Geology Home Page physical geology historical geology planetary gems
Roger Weller, geology instructor
by Keriann Grisham
Photo Courtesy of Roger Weller/Cochise College and the National History Museum
Staurolite is a dull brown silicate mineral that is known to change. Its name comes from the Greek word, stauros that means cross, and lithos referring to the interlocking crystals it forms. This mineral rates a 7-7.5 on the Moh’s Scale of Hardness, and is recognized by its ability to form crystals in the shape of a cross.
The unique quality of
Staurolite is that it forms crystals, which cross each other at 60 and 90-degree
angles. The most familiar type is the 60-degree crystal, however, the 90-degree
crystals are the ones that people look for the most. Staurolite also goes by
another name called the “fairy stone”.
Drawings Courtesy of Roger Weller/Cochise College
Photo Courtesy of Roger Weller/Cochise College
Along with it being a collector’s item, it is also used to make necklaces. Some people also believe that this mineral is good luck charm, and that it has healing properties. Its no surprise that this mineral is highly coveted, as well as a shame to the fact that no ones interested in the 60 degree angle crystals, that don’t get much recognition at all.
It can be found in places like Virginia, Montana, Georgia and Russia. The best place to find staurolites, however, is in Patrick County, Virginia. This is because this state has a park open to the public were people may go hunting for free for this precious mineral. Staurolite also happens to be the official state mineral of Georgia.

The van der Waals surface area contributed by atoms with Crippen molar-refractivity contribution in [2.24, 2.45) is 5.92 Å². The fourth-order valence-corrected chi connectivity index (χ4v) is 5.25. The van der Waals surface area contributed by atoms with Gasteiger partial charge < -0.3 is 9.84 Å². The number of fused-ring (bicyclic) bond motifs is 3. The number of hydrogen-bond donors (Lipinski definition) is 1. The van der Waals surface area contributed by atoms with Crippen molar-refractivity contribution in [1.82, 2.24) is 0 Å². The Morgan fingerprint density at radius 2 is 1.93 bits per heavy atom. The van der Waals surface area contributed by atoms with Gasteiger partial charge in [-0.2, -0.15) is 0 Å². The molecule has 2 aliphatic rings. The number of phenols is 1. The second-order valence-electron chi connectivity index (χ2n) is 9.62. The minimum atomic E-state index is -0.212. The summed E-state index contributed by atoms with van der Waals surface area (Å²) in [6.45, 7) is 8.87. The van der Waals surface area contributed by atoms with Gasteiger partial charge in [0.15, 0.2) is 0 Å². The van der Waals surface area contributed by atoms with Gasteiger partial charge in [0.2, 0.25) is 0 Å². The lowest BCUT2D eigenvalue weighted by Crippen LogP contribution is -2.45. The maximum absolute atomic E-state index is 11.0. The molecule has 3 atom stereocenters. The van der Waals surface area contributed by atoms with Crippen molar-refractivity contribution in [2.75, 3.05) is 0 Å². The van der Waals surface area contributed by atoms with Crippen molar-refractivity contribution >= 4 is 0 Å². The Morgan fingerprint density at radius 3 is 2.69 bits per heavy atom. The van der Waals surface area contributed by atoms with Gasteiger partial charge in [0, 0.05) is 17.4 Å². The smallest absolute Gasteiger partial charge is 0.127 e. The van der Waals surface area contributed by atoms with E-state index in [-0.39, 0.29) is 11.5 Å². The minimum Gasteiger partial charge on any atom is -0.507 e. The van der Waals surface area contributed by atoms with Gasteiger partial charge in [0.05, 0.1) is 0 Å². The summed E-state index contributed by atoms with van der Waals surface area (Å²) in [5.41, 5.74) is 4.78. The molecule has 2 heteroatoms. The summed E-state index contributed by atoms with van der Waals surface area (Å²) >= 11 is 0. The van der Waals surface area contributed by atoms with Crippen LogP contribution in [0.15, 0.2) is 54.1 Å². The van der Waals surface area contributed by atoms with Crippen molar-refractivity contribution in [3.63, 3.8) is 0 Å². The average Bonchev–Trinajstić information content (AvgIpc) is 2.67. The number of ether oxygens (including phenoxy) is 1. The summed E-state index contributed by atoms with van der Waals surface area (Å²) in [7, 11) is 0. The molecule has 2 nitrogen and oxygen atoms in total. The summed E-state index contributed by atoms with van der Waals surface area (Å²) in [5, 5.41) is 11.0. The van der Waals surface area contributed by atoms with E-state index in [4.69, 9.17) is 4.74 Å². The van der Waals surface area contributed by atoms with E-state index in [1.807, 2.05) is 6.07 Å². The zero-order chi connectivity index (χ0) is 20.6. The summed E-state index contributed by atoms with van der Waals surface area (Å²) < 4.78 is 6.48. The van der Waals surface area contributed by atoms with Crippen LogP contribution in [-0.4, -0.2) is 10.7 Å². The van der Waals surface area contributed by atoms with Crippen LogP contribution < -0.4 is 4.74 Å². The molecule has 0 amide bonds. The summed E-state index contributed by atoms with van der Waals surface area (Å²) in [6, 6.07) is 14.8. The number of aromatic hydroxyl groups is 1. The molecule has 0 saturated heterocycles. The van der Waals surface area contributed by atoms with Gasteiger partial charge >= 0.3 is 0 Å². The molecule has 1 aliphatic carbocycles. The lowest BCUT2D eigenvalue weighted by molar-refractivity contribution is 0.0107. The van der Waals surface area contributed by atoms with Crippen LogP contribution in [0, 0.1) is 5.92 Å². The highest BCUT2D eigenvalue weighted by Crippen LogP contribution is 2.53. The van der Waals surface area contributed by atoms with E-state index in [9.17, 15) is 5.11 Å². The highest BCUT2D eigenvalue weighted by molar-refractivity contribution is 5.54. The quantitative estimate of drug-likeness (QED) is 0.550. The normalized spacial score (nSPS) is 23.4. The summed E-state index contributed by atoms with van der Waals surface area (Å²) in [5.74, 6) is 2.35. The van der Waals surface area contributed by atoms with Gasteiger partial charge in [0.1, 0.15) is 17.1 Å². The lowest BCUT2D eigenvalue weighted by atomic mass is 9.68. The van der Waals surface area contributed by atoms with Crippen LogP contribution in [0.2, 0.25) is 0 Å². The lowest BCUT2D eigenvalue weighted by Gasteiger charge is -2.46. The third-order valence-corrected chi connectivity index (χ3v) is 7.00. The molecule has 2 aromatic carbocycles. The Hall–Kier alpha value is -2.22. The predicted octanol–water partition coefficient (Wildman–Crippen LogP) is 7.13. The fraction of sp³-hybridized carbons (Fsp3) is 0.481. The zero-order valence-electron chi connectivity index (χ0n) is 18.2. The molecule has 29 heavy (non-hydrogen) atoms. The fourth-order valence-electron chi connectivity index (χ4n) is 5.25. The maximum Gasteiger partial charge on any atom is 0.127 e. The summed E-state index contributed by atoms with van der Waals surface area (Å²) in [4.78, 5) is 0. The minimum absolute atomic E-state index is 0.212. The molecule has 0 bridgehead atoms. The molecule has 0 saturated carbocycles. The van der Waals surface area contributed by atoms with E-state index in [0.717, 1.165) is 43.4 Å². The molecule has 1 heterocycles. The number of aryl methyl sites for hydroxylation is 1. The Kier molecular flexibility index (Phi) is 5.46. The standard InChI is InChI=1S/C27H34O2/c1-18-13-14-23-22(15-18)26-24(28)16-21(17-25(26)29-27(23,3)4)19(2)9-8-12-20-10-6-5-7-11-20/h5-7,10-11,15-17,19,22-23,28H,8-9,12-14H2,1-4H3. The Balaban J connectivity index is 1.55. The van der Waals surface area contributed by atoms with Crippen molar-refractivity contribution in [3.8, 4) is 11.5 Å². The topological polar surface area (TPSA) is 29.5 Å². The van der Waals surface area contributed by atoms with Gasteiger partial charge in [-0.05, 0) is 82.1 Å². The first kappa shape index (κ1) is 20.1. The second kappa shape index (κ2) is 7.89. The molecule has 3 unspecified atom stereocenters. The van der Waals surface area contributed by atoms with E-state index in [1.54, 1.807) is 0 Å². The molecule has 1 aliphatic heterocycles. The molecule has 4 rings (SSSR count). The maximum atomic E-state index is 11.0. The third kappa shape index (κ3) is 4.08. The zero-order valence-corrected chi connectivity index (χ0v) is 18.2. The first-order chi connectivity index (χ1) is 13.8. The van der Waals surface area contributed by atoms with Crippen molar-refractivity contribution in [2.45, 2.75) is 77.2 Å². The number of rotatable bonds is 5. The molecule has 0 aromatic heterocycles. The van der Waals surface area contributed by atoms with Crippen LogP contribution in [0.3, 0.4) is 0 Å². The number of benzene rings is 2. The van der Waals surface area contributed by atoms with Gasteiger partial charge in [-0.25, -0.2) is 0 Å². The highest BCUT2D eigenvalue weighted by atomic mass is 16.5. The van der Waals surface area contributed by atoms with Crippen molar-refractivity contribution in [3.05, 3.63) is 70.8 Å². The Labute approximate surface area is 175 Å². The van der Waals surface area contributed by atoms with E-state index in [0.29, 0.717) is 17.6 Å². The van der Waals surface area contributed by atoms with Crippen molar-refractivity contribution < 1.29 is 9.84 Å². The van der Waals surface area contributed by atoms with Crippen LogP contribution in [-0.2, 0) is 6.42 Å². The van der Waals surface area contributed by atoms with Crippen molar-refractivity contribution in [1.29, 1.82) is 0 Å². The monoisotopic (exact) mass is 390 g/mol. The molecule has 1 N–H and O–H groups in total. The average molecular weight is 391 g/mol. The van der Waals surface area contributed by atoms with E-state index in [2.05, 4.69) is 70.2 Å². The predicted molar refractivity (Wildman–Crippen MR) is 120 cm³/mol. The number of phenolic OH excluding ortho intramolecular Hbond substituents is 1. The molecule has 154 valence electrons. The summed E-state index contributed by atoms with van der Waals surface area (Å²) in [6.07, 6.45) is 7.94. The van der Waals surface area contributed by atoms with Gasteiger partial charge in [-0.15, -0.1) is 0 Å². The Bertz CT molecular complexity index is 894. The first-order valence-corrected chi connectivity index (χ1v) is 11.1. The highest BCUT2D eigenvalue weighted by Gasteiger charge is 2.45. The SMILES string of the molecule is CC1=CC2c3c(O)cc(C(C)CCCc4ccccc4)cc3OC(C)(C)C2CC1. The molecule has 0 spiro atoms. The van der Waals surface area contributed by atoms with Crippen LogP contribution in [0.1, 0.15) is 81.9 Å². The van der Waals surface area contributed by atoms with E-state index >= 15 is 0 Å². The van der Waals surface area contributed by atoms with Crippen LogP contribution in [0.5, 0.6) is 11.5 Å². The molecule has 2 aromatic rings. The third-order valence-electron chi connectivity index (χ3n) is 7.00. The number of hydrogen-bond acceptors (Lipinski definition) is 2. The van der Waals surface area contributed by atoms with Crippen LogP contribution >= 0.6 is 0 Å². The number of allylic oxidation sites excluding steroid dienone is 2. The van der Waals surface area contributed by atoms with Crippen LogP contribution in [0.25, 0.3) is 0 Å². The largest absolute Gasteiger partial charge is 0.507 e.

Long ago people told a sad story to the Cherokee Indians. It was about this man full of kindness, wisdom, and who taught people the right path, which led to peace. They told them that although he taught of peace, he had enemies, which refused to listen to the message, resulting in the man being tortured and killed.
After the Indians heard this story they began to sing a song in honor of this man, whom they called The Son of The Creator. The animals came beside them, and the Indians cried, being filled with great sorrow. After they cried they noticed that their tears turned the stones beneath them into cross -shaped stones. The Cherokee always honored these rocks, and were thankful that they had been given this gift, allowing them to always remember the story of the man.